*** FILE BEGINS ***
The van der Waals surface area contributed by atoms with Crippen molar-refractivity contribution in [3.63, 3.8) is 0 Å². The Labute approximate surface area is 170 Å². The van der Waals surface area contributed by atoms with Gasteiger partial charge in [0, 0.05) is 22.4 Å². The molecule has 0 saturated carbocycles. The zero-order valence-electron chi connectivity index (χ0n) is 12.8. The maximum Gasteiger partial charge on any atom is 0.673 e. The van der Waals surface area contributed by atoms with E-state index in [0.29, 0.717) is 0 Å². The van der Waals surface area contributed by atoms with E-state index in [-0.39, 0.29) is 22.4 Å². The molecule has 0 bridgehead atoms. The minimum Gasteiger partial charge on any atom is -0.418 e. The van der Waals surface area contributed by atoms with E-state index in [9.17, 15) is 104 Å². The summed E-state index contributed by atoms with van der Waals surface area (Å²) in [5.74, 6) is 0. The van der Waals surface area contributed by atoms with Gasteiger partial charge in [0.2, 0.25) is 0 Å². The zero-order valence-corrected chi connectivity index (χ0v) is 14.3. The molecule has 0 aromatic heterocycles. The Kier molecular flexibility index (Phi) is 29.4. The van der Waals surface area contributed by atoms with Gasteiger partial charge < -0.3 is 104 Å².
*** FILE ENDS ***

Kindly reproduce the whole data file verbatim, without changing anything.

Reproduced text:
The van der Waals surface area contributed by atoms with Crippen molar-refractivity contribution in [3.63, 3.8) is 0 Å². The Labute approximate surface area is 170 Å². The van der Waals surface area contributed by atoms with Gasteiger partial charge in [0, 0.05) is 22.4 Å². The molecule has 0 saturated carbocycles. The zero-order valence-electron chi connectivity index (χ0n) is 12.8. The maximum Gasteiger partial charge on any atom is 0.673 e. The van der Waals surface area contributed by atoms with E-state index in [0.29, 0.717) is 0 Å². The van der Waals surface area contributed by atoms with E-state index in [-0.39, 0.29) is 22.4 Å². The molecule has 0 bridgehead atoms. The minimum Gasteiger partial charge on any atom is -0.418 e. The van der Waals surface area contributed by atoms with E-state index in [9.17, 15) is 104 Å². The summed E-state index contributed by atoms with van der Waals surface area (Å²) in [5.74, 6) is 0. The van der Waals surface area contributed by atoms with Gasteiger partial charge in [0.2, 0.25) is 0 Å². The zero-order valence-corrected chi connectivity index (χ0v) is 14.3. The molecule has 0 aromatic heterocycles. The Kier molecular flexibility index (Phi) is 29.4. The van der Waals surface area contributed by atoms with Gasteiger partial charge < -0.3 is 104 Å².